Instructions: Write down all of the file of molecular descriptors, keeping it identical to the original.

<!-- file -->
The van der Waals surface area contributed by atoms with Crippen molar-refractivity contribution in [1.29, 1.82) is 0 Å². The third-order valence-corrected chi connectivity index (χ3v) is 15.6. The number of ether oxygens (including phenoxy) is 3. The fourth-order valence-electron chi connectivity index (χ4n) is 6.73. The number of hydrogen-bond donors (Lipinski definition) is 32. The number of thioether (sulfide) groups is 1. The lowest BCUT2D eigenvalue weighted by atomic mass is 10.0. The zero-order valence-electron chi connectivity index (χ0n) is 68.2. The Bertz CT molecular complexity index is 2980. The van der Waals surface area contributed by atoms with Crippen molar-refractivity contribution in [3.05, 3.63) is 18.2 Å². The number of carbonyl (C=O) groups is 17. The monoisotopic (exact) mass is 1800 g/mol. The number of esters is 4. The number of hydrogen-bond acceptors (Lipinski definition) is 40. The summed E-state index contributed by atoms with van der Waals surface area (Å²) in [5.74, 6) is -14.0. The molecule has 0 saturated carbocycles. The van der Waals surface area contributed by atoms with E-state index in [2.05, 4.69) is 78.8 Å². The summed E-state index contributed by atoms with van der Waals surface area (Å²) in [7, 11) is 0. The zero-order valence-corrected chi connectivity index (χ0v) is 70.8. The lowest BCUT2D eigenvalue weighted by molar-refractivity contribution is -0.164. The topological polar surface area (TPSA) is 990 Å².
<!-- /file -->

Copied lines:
The van der Waals surface area contributed by atoms with Crippen molar-refractivity contribution in [1.29, 1.82) is 0 Å². The third-order valence-corrected chi connectivity index (χ3v) is 15.6. The number of ether oxygens (including phenoxy) is 3. The fourth-order valence-electron chi connectivity index (χ4n) is 6.73. The number of hydrogen-bond donors (Lipinski definition) is 32. The number of thioether (sulfide) groups is 1. The lowest BCUT2D eigenvalue weighted by atomic mass is 10.0. The zero-order valence-electron chi connectivity index (χ0n) is 68.2. The Bertz CT molecular complexity index is 2980. The van der Waals surface area contributed by atoms with Crippen molar-refractivity contribution in [3.05, 3.63) is 18.2 Å². The number of carbonyl (C=O) groups is 17. The monoisotopic (exact) mass is 1800 g/mol. The number of esters is 4. The number of hydrogen-bond acceptors (Lipinski definition) is 40. The summed E-state index contributed by atoms with van der Waals surface area (Å²) in [5.74, 6) is -14.0. The molecule has 0 saturated carbocycles. The van der Waals surface area contributed by atoms with E-state index in [2.05, 4.69) is 78.8 Å². The summed E-state index contributed by atoms with van der Waals surface area (Å²) in [7, 11) is 0. The zero-order valence-corrected chi connectivity index (χ0v) is 70.8. The lowest BCUT2D eigenvalue weighted by molar-refractivity contribution is -0.164. The topological polar surface area (TPSA) is 990 Å².